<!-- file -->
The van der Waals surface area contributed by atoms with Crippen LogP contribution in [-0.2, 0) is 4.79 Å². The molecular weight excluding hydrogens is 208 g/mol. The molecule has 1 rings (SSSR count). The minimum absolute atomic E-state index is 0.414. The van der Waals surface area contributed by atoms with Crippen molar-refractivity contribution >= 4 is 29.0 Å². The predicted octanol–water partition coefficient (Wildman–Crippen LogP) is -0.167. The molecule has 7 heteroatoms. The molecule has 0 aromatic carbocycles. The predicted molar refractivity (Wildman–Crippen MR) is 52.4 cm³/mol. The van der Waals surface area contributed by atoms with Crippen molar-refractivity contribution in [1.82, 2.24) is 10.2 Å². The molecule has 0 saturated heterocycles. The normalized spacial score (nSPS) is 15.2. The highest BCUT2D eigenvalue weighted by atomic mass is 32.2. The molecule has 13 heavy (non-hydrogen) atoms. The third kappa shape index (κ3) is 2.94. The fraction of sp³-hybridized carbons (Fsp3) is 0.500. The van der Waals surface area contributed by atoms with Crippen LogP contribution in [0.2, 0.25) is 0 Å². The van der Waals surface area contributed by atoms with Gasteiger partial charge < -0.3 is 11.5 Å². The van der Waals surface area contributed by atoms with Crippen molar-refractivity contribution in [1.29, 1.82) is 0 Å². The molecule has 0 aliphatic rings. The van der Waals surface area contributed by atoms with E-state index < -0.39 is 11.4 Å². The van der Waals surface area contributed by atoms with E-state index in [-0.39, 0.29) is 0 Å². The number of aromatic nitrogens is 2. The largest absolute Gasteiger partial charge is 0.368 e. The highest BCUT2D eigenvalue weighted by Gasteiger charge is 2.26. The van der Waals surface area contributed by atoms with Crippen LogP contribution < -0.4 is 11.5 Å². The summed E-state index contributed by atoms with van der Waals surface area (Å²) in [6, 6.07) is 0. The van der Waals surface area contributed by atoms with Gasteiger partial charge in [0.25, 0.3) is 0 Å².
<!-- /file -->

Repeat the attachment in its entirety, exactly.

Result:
The van der Waals surface area contributed by atoms with Crippen LogP contribution in [-0.2, 0) is 4.79 Å². The molecular weight excluding hydrogens is 208 g/mol. The molecule has 1 rings (SSSR count). The minimum absolute atomic E-state index is 0.414. The van der Waals surface area contributed by atoms with Crippen molar-refractivity contribution >= 4 is 29.0 Å². The predicted octanol–water partition coefficient (Wildman–Crippen LogP) is -0.167. The molecule has 7 heteroatoms. The molecule has 0 aromatic carbocycles. The predicted molar refractivity (Wildman–Crippen MR) is 52.4 cm³/mol. The van der Waals surface area contributed by atoms with Crippen molar-refractivity contribution in [1.82, 2.24) is 10.2 Å². The molecule has 0 saturated heterocycles. The normalized spacial score (nSPS) is 15.2. The highest BCUT2D eigenvalue weighted by atomic mass is 32.2. The molecule has 13 heavy (non-hydrogen) atoms. The third kappa shape index (κ3) is 2.94. The fraction of sp³-hybridized carbons (Fsp3) is 0.500. The van der Waals surface area contributed by atoms with Crippen LogP contribution in [0.2, 0.25) is 0 Å². The van der Waals surface area contributed by atoms with Gasteiger partial charge < -0.3 is 11.5 Å². The van der Waals surface area contributed by atoms with Crippen molar-refractivity contribution in [1.29, 1.82) is 0 Å². The molecule has 0 aliphatic rings. The van der Waals surface area contributed by atoms with E-state index < -0.39 is 11.4 Å². The van der Waals surface area contributed by atoms with E-state index in [-0.39, 0.29) is 0 Å². The number of aromatic nitrogens is 2. The largest absolute Gasteiger partial charge is 0.368 e. The highest BCUT2D eigenvalue weighted by Gasteiger charge is 2.26. The van der Waals surface area contributed by atoms with Crippen LogP contribution < -0.4 is 11.5 Å². The summed E-state index contributed by atoms with van der Waals surface area (Å²) in [6, 6.07) is 0. The van der Waals surface area contributed by atoms with Gasteiger partial charge in [0.25, 0.3) is 0 Å².